Caught

There we were, Evan – Sarah’s boyfriend visiting from Canada – and I, watching late night TV as we downed our Heinekens and vegged-out on the living-room sofas.  On the screen a young man sits in the male-only sauna reading the newspaper.  Soon he notices he is sitting next to a small air vent.  Out of curiosity he opens it up.  Peering through the vent he finds it provides him an unobstructed view of a common male fantasy: the women’s sauna, full of nude beauties.  Angelic music swells as he takes in the scene before him.

Gulp.  Silence.  Awkward moment for the Anglican priest and his young Canadian guest.  Evan and I contemplate the scene too, wondering how long it will last and pondering – at least a little bit – whether this unexpected situation is posing any threat to our Christian value system.

Suddenly, without warning the living room door bursts open and my mother – my mother! – pokes her head in and says ominously, “Howie? Can I talk to you for a minute?”

What?!  Am I dreaming?  Please tell me I’m dreaming!  Has she been peeping through the keyhole?  Listening at the door?  This can’t be happening – I’m 47 years old and she’s….well, she’s pretty old.  How does she do it?  She really must have eyes in the back of her head.  I feel like a 16-year-old.  Caught!

Actually, the story needs a bit of explanation.  It is true, all of it.  But along with Evan and me, the sofas were occupied by Renata and my teenage daughters.  Together we were watching a show about “the world’s funniest TV commercials” and somehow this Danish ad for a newspaper (! ?) made the cut.  (YouTube search “Danish ad sauna” and you’ll have it.)  We were just having a good laugh about the differences between Canadian and Dutch television ratings when my mom, who had gone to bed earlier, stumbled in on us with her urgent request to see me.  I jumped up to see what she wanted, pulling the door closed behind me.  It was about something else entirely, and she never even saw what we were watching, but the timing could not have been more perfect.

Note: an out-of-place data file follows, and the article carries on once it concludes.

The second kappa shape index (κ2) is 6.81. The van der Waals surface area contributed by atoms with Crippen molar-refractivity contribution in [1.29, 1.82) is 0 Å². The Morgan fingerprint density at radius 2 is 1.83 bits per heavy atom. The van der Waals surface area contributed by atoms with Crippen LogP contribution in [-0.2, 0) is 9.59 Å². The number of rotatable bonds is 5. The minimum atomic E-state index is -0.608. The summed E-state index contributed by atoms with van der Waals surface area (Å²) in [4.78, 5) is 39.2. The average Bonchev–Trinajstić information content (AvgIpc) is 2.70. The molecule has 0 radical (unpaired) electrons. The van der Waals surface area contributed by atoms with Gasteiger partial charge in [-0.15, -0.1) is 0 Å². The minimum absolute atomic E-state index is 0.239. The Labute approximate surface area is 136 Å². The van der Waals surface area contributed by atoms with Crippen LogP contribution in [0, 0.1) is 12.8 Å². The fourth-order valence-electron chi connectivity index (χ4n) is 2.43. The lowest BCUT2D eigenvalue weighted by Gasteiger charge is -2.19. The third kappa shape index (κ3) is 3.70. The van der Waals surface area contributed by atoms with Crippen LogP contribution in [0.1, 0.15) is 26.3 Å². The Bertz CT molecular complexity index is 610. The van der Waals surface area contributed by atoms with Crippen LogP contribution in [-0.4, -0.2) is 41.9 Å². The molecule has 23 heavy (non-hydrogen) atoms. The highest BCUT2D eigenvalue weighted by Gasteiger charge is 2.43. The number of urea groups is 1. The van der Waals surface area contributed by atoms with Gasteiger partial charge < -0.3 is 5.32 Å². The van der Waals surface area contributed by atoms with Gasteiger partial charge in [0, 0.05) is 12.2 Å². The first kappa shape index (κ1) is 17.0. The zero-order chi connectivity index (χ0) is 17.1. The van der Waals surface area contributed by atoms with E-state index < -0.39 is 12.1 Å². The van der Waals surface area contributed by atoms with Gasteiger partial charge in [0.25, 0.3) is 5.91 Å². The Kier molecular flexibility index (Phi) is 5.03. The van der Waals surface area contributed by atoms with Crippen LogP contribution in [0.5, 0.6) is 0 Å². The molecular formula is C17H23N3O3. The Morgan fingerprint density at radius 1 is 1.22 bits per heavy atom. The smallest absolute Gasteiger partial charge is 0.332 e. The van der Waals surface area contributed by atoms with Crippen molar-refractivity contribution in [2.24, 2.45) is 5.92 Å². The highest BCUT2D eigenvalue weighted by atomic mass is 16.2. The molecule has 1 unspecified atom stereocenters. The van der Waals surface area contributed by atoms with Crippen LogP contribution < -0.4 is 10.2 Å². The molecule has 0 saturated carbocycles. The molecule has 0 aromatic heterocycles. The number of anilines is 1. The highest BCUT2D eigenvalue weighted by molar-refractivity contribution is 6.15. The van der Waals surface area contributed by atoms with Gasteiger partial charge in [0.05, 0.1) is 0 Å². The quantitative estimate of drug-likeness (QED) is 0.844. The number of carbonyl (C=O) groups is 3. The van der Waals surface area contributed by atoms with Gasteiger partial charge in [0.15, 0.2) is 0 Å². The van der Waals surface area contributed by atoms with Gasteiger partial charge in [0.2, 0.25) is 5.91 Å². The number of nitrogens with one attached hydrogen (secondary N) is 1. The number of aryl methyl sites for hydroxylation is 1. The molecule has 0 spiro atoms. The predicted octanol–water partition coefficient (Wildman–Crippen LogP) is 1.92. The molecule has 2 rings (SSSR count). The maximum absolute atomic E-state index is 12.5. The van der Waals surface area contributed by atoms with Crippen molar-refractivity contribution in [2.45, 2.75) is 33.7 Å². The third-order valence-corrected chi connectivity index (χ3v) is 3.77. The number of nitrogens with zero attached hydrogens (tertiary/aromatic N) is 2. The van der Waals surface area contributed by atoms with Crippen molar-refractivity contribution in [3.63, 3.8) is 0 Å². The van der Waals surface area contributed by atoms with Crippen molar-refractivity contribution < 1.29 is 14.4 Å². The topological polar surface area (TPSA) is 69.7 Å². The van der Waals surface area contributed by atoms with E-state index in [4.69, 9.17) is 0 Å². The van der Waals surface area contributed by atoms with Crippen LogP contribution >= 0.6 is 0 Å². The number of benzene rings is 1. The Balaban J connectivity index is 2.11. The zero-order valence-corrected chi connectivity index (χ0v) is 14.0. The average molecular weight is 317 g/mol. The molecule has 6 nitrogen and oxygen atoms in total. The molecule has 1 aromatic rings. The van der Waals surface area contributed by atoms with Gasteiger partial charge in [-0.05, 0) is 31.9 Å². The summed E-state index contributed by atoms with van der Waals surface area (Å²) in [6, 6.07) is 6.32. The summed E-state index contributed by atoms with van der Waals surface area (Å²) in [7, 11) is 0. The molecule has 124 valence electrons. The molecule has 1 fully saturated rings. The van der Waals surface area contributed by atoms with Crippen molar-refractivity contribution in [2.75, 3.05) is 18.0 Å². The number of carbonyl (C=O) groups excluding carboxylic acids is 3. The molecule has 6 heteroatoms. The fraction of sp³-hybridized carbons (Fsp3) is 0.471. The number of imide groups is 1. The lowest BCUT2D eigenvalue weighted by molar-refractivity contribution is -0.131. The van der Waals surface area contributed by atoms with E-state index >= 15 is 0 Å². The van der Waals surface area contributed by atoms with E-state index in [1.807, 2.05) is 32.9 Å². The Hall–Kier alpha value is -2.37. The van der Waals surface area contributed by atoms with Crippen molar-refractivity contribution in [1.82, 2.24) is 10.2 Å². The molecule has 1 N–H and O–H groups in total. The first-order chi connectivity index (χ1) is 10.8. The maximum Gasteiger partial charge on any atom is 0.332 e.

When I returned it was all giggles and smiles as my daughters enjoyed having their dad caught red-handed.  They were seeing me in an entirely new light, imagining me as someone of their own age group.  One of those moments in life that I’ll never live down.

Growing up, my parents were pretty sensitive to any media with explicit sexual content or nudity.  There are a good number of movies whose endings I still don’t know because half-way through the film the story got a bit passionate and my father decided it was time for the family to leave the cinema.  I don’t blame them; they meant well and they came from a different time and culture.  But having lived for over 25 years in Amsterdam, I’ve definitely overcome my automatic cringe at any and every scene involving nudity or sex.

Isn’t it odd that Christians of Anglo cultures (U.K., North America, etc.) – perhaps especially Evangelicals –  hold on so tightly to their aversion to sexual content?   Most of us will think nothing of going to a movie filled with scenes of violence; we’ll gladly spend two hours “lusting” after murder, intrigue, retribution, and the indiscriminate, graphic killing of human beings.  It’s hard to imagine a good thriller that doesn’t have a substantial dose of such stuff.  “It’s just part of the story.”  But woe unto us if lovers happen to climb into bed or someone sheds their clothes!  That is somehow inappropriate and unacceptable.  One of the cultural values I really like in the Netherlands is that violence in films is rated as being more harmful to young minds than is natural sexual content.

Don’t get me wrong.  I’m not saying “anything goes”.  I’ve seen enough on television and walking the streets of Amsterdam to appreciate there is a lot of sexual content out there that has nothing to do with love and dignity, or – as in the case of the Danish ad – with boyish locker-room humor.  We DO need to test what goes into our minds.  I only wish we could be more aware of the cultural biases which have informed the decisions we make about what is good and what is not.

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